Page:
When I do events, I try and get sponsorships. Our groups have one day of free promotion, but if someone wants to do it for more than a day, we have started doing paid promotions recently. It’s a minimal amount that we take from others, and most of it is invested by me. I would definitely try and see if I can get any sort of funding for this organization.

You do a lot of events

The whole purpose of doing this is for people to do business. If I just do one event hardly anyone will benefit from it. So, during this Ganpati festival, we thought of a concept where every region will have their own bazaar, and one person will host it. Instead of just having a networking event where people pay, they could also display their products, and in the bargain, a lot of networking is happening too. We also had a Chak De Indian Photo event done by one of the bloggers in the group. We even had our Chief Minister’s wife Amruta Fadnavis be part of one of our events.


Tell us about your experience coming from Delhi to Mumbai

WWW would not happen if I did not come to Mumbai. Also, it gave me the courage because when you are outside your comfort zone, you’re fearless. I had created a goodwill in Delhi and coming to Mumbai and doing it all over again was a difficult task. But I feel Mumbai is very welcoming whereas Delhi is a little closed. People were ready to listen to me, and in my first meet, I had 24 people with only a few pamphlets. It was very encouraging, I didn’t know anybody, and I didn’t think anyone would turn up. When I shared this idea with my mentors during my course in ISB, they said nobody would come to me since I am no celebrity, but I think I have proved them wrong.

You also proved many people wrong in your first job when English became a major barrier

(Laughs) Where did you even find this?

I did a little bit of research

That’s good. So, in my first job, I got into the hotel industry and that too in the Public Relation sector. They told me my English isn’t perfect because I had a little bit of the Punjabi accent. But I never felt bad about it, I took that up as a challenge and decided to work on it. In a week, the head again checked on me, and I managed to retain that job.

You also come from a very traditional family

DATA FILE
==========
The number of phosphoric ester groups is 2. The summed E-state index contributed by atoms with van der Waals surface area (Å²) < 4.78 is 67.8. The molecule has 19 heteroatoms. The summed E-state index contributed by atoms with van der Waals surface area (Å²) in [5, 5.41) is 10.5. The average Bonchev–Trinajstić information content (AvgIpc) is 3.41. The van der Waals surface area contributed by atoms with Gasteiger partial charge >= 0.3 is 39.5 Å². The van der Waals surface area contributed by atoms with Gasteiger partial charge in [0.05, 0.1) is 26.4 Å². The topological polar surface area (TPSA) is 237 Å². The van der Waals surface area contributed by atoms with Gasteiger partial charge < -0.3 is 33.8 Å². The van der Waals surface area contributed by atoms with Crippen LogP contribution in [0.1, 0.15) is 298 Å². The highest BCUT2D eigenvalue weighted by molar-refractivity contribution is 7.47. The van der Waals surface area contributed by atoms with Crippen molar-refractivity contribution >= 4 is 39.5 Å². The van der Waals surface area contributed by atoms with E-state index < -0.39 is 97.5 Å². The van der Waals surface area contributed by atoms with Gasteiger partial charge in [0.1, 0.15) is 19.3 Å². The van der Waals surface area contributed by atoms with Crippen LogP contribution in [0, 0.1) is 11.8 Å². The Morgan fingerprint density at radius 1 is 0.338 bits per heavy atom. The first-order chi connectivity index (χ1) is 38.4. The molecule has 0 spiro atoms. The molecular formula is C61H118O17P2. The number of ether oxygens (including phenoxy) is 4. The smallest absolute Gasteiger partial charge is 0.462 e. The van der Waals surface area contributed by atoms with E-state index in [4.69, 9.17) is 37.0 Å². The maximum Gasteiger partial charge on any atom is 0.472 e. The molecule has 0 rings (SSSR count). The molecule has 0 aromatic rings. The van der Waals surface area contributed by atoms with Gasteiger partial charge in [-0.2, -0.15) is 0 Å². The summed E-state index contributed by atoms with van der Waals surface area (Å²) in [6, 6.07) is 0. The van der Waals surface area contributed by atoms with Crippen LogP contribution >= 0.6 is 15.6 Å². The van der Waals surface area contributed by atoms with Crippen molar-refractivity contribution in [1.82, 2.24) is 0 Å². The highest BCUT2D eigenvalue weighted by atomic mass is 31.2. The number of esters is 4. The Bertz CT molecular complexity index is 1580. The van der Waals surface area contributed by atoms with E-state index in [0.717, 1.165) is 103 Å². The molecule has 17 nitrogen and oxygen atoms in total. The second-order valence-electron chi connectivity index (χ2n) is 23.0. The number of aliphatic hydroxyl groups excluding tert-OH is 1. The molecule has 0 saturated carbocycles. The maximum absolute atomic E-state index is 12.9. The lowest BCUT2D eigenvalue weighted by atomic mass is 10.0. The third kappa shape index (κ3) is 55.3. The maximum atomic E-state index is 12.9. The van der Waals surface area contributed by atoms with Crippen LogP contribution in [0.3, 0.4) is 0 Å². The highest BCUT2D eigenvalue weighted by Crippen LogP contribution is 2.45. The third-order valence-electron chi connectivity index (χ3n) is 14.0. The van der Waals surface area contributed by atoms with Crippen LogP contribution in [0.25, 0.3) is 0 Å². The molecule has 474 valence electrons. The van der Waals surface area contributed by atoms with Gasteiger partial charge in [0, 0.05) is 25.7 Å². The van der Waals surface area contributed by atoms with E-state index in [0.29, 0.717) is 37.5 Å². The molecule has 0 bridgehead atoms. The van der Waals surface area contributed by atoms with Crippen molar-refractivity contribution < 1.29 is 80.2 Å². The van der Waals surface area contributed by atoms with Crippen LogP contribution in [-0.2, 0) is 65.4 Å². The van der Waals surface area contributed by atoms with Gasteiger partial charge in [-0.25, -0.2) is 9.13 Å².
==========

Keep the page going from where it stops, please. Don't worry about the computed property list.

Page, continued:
One major thing I noticed is my parents had been supportive, but they could not guide me. I feel I wasted a lot of time finding my own path. Traditionally, they are from a business family so they didn’t know what I was doing and even now they don’t know what I am doing. In the initial years if I had got the encouragement I get now, I wouldn’t have been struggling so much. My commitment and loyalty have helped me through the way.


Are you planning on creating a standard module for WWW?

As of now, I am doing one on one. We are planning to come up with a module where we could do workshops for these start-ups. Currently, at this point, it becomes very difficult for me to manage it. Some ladies are trying to use shortcuts and peel off from others works, all these things are very shocking to me. I come from a corporate world, and I have never seen something like this. It is important to get them organized.

Expansion seems to be on the cards

In a year or two, we want to give a structure to it. Every year I do a big event where we do exhibitions, networking and offer certain services. I want to continue that and start one of those in every region. We want to go all out on online as well. We go have a lot of plans for the coming months.

One advice to women entrepreneurs.

Be consistent. Be committed. Be loyal.

Contact us for your story


Leave a Comment

Your email address will not be published. Required fields are marked *

  • JWB along with the brand Jewel Saga bring you a selfie contest inspired by the campaign AidToMaid.

need help